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A better booster

发布时间:2019-03-08 10:03:11来源:未知点击:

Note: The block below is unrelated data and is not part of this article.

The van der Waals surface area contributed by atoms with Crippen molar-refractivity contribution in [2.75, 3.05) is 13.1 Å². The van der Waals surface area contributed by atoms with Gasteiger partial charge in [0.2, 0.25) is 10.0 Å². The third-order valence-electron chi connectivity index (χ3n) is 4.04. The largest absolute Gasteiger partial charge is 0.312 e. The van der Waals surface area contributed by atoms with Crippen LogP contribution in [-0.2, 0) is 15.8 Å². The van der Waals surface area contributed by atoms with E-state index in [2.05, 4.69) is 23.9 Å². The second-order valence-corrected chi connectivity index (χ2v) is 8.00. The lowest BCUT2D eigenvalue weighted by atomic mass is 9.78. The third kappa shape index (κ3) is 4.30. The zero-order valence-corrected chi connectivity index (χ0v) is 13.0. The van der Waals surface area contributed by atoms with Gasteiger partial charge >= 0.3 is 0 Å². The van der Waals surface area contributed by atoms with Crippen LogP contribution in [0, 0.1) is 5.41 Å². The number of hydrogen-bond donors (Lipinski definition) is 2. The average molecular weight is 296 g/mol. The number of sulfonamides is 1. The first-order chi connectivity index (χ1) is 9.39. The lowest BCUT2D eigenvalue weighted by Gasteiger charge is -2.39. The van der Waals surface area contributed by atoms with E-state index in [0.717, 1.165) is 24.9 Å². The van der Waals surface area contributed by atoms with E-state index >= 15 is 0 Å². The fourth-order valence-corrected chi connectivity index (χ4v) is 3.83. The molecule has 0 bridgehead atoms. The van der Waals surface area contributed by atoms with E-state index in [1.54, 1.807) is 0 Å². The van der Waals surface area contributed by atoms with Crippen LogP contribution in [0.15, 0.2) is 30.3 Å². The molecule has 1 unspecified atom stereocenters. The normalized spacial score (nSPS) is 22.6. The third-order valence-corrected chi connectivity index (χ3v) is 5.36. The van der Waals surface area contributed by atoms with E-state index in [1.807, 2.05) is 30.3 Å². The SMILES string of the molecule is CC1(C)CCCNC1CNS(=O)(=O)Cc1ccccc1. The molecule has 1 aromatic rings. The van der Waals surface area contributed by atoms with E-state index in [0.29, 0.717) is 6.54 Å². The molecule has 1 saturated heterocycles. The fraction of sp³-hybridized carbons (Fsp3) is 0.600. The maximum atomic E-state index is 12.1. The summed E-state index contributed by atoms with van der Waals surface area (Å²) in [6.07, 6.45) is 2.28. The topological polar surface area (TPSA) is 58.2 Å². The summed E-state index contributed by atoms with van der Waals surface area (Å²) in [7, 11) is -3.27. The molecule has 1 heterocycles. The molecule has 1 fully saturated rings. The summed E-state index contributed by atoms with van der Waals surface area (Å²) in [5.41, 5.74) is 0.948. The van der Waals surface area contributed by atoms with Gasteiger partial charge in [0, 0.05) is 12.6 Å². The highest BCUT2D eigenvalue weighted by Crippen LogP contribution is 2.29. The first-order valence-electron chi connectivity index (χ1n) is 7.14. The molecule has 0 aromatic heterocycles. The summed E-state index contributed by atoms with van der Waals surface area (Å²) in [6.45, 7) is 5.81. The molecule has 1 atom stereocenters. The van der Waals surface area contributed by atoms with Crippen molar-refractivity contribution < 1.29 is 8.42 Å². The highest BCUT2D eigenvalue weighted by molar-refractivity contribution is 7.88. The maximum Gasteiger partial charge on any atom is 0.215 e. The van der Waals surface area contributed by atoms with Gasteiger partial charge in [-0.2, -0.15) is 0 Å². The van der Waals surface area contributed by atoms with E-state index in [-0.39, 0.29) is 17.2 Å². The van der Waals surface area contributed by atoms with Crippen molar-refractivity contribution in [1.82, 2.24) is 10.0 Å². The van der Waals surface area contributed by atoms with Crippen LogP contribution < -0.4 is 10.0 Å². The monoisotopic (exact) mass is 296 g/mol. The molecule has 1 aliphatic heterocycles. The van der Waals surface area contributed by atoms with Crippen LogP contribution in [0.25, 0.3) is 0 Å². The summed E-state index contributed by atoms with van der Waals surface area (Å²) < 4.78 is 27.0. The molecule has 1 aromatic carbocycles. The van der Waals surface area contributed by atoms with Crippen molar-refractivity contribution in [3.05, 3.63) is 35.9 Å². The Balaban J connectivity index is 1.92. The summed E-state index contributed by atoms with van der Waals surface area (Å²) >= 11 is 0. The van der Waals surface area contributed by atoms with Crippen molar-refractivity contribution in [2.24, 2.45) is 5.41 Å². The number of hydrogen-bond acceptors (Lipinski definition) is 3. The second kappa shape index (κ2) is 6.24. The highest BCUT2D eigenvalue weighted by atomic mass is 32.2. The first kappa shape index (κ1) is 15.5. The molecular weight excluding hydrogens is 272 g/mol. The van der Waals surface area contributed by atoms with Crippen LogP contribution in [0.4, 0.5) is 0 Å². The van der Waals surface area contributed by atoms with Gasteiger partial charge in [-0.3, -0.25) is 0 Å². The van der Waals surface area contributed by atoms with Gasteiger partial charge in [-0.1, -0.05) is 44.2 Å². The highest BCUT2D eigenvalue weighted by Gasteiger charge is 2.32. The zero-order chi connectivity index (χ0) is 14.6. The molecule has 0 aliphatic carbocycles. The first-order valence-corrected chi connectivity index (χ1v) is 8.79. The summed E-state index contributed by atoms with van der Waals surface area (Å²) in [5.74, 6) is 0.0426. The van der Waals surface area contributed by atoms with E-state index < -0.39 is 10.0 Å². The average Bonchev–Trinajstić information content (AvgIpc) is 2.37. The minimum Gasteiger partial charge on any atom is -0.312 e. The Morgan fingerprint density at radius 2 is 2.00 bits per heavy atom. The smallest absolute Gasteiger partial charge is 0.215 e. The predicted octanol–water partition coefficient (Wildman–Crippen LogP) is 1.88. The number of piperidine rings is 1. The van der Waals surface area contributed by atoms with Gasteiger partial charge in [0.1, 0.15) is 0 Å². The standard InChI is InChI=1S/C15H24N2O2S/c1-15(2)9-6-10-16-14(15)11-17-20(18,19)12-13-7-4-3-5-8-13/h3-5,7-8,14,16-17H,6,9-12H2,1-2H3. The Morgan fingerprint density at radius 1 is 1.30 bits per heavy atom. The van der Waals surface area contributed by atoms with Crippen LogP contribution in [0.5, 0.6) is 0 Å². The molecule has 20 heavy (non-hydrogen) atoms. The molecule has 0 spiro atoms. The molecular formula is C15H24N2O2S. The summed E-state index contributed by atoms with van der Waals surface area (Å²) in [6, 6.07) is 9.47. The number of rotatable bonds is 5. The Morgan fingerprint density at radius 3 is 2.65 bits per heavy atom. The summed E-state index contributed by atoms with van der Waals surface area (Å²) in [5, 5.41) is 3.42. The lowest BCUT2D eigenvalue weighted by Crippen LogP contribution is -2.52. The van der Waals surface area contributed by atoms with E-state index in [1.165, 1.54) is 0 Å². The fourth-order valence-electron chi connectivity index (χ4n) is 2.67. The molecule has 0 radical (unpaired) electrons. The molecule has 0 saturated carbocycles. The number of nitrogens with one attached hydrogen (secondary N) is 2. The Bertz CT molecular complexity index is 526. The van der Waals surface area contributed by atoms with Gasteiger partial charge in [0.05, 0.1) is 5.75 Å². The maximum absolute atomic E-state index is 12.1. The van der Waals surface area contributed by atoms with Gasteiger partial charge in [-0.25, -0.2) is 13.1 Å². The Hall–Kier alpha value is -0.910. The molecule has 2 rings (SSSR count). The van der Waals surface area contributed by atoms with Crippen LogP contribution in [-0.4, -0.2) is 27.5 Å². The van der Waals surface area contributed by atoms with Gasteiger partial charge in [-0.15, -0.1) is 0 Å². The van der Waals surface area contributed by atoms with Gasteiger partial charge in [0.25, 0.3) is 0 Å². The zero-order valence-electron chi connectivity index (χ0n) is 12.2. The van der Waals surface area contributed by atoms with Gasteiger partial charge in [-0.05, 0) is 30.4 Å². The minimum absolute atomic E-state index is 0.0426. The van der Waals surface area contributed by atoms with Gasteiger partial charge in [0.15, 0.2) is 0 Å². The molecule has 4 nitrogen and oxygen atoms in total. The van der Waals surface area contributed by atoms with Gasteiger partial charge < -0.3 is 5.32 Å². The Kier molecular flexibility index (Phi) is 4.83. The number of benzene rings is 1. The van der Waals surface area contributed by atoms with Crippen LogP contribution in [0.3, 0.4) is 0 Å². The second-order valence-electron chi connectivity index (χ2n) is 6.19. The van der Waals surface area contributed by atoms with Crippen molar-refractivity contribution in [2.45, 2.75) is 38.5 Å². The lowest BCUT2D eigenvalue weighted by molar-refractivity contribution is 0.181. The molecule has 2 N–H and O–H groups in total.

By Charles Seife in Washington DC WHILE NASA wrestles with last week’s unexplained failure of the xenon ion drive in its Deep Space 1 probe, it has emerged that a potentially superior ion engine is already in orbit. It is to be found on another American spacecraft—and is based on vintage Russian technology. Last month, the US National Reconnaissance Office quietly launched an experimental satellite that uses Hall thrusters. In principle, Hall thrusters are similar to ion thrusters: both shoot xenon ions out of an engine nozzle to provide push. But Hall thrusters use the Hall effect to generate magnetic fields that accelerate the xenon gas, while ion thrusters use electric fields. “We couldn’t get Hall thrusters to work very well, so we worked on ion thrusters,” says Rob Jankovsky, an electric propulsion expert with NASA’s Lewis Research Center in Ohio. “The Russians couldn’t get ion propulsion to work, so they worked on Hall thrusters.” The NRO’s Space Technology Experiment satellite uses Hall thrusters that were developed by Russia’s Central Scientific Research Institute for Machine Building and was refined at NASA Lewis. Ion thrusters are slightly more efficient than Hall thrusters, but Hall thrusters can provide a stronger impulse. So—at least until last week’s engine failure—ion thrusters were thought preferable for deep-space missions where spacecraft do not have to be moved quickly,